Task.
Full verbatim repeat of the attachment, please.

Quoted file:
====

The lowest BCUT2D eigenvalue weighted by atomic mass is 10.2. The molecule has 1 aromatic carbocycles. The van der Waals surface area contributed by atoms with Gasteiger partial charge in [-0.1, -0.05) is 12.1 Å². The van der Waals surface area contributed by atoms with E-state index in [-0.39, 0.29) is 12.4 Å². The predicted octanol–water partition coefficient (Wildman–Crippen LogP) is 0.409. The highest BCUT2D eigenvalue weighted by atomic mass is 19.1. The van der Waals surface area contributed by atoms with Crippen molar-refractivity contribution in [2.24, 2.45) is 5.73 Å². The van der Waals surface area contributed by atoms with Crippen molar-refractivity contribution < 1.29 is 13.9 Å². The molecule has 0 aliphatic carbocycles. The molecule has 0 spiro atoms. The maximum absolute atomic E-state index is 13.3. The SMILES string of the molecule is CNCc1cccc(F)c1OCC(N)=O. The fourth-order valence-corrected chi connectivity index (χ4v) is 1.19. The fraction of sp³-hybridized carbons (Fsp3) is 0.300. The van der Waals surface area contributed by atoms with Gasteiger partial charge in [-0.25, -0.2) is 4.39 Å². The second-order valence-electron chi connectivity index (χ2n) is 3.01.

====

The lowest BCUT2D eigenvalue weighted by atomic mass is 10.2. The molecule has 1 aromatic carbocycles. The van der Waals surface area contributed by atoms with Gasteiger partial charge in [-0.1, -0.05) is 12.1 Å². The van der Waals surface area contributed by atoms with E-state index in [-0.39, 0.29) is 12.4 Å². The predicted octanol–water partition coefficient (Wildman–Crippen LogP) is 0.409. The highest BCUT2D eigenvalue weighted by atomic mass is 19.1. The van der Waals surface area contributed by atoms with Crippen molar-refractivity contribution in [2.24, 2.45) is 5.73 Å². The van der Waals surface area contributed by atoms with Crippen molar-refractivity contribution < 1.29 is 13.9 Å². The molecule has 0 aliphatic carbocycles. The molecule has 0 spiro atoms. The maximum absolute atomic E-state index is 13.3. The SMILES string of the molecule is CNCc1cccc(F)c1OCC(N)=O. The fourth-order valence-corrected chi connectivity index (χ4v) is 1.19. The fraction of sp³-hybridized carbons (Fsp3) is 0.300. The van der Waals surface area contributed by atoms with Gasteiger partial charge in [-0.25, -0.2) is 4.39 Å². The second-order valence-electron chi connectivity index (χ2n) is 3.01.